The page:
German Wines are categorized by the degree of ripeness measured in natural grape sugar upon harvest. These ripeness categories are determined by the sugar content in the grapes, which is measured in degree Oechsle. In America it is by degree brix. The Oechsle requirements for the respective categories vary by growing region.
Riper grapes have more sugar but more importantly more extract and flavor in the grape, hence a more expressive wine. The higher the ripeness of the grapes used for the wine, the higher up in the pyramid the wine will be categorized. The categories DO NOT reflect sweetness levels in the finished wine. In fact, they are independent of residual sugar (sweetness) in the wine, which is determined by the winemaker guiding the fermentation, which is the process of transforming the natural sugar of the grapes into alcohol in the wine and carbondioxoide. (What they forget to mention here is that riper grapes are generally lower in acid and can contribute to flabby wine). Kind of like drinking a flat beer. This paragraph would take a book to explain.
Hence the dryness of a wine is independent of the ripeness level of the grapes upon harvest. If the fermentation is interrupted before all sugar is transformed, it will result in a sweeter style wine. If the fermentation continues until little or no sugar is left, it results in a dry wine, but also results in higher alcohol. Grapes for dessert wines have so much natural sugar that they will not ferment completely and residual sugar (sweetness) will remain. Grapes classified as Qualitätswein up to Auslese, can become a dry (trocken), dry to medium dry (halbtrocken) or fruity wine. In contrast to the common belief that German wines are sweet, close to 2/3 of the entire production in Germany is dry. Dry is the preferred vinification style consumed by the German wine drinker. Note: Normally a fermentation will convert grape sugar to roughly 53% alcohol and 47% carbon dioxide. Fruity is frequently a synonym for sweet.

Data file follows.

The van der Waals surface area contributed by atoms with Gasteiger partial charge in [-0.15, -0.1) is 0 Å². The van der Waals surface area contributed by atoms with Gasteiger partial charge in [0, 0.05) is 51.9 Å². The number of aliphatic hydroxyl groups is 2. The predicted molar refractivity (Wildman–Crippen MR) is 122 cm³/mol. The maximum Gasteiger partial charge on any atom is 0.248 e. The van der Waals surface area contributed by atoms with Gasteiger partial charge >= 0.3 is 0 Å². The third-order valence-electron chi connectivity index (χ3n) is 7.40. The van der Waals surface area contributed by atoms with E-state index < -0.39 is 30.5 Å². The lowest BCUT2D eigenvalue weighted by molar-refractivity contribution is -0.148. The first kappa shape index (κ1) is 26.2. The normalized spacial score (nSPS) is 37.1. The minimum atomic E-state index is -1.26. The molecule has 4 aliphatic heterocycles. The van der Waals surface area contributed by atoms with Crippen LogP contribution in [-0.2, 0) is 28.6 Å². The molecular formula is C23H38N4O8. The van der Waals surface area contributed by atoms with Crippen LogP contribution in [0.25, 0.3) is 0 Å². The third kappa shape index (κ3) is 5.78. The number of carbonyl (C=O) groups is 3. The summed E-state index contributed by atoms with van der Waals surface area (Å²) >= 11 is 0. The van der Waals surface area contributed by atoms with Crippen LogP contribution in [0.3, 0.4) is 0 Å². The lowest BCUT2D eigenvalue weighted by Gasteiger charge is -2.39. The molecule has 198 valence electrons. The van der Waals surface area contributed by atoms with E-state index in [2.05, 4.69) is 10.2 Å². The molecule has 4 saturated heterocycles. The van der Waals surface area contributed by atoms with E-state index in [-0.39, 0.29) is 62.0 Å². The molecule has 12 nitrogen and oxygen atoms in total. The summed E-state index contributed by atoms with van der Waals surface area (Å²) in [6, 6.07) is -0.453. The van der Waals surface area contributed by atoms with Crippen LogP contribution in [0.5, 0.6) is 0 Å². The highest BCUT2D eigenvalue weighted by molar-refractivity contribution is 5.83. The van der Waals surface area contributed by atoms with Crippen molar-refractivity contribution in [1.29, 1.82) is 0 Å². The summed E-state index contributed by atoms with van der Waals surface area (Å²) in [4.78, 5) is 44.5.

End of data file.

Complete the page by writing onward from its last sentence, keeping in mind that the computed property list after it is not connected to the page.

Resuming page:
QUALITÄTSWEIN MIT PRÄDIKAT [qmp]
(Quality wines with attribute)
The German wine law refers to the following category as "Qualitätsweine mit Prädikat" (quality wines with attributes); these attributes represent graduating ripeness levels, which are in ascending order: Kabinett, Spätlese, Auslese, Beerenauslese (BA), and Trockenbeerenauslese (TBA). These wines are all naturally produced, no chaptalization. Which really means without adding sugar.
Kabinett (this and the next wine are usually what you will find in America)
Usually light wines made of fully ripe grapes. Intended to be a light quaffing wine or to go with light food. Generally light in alcohol and calories. Can be dry, medium-dry or sweet. These light wines are about 2 to 5% less in alcohol than Californian wines but not less tasty.
Spätlese (Late Harvest)
It literally means late harvest. Wines of superior quality made from grapes harvested after the normal harvest. These wines are more intense in flavor and concentration than quality wines and Kabinetts. Good with richer food or by themselves. The later harvest lets the grapes dry and ripen on sunny autumn days which increases the intensity of the fruit and the flavors. Can be dry, medium dry or sweeter style.
Auslese (Select Picking)
Harvest of selected, very ripe bunches. Noble wines, intense in bouquet and taste. Often dessert wines are light and sweet, but they can be dry, medium dry or sweet. Dry Auslese wines are higher in alcohol and can work with many main courses.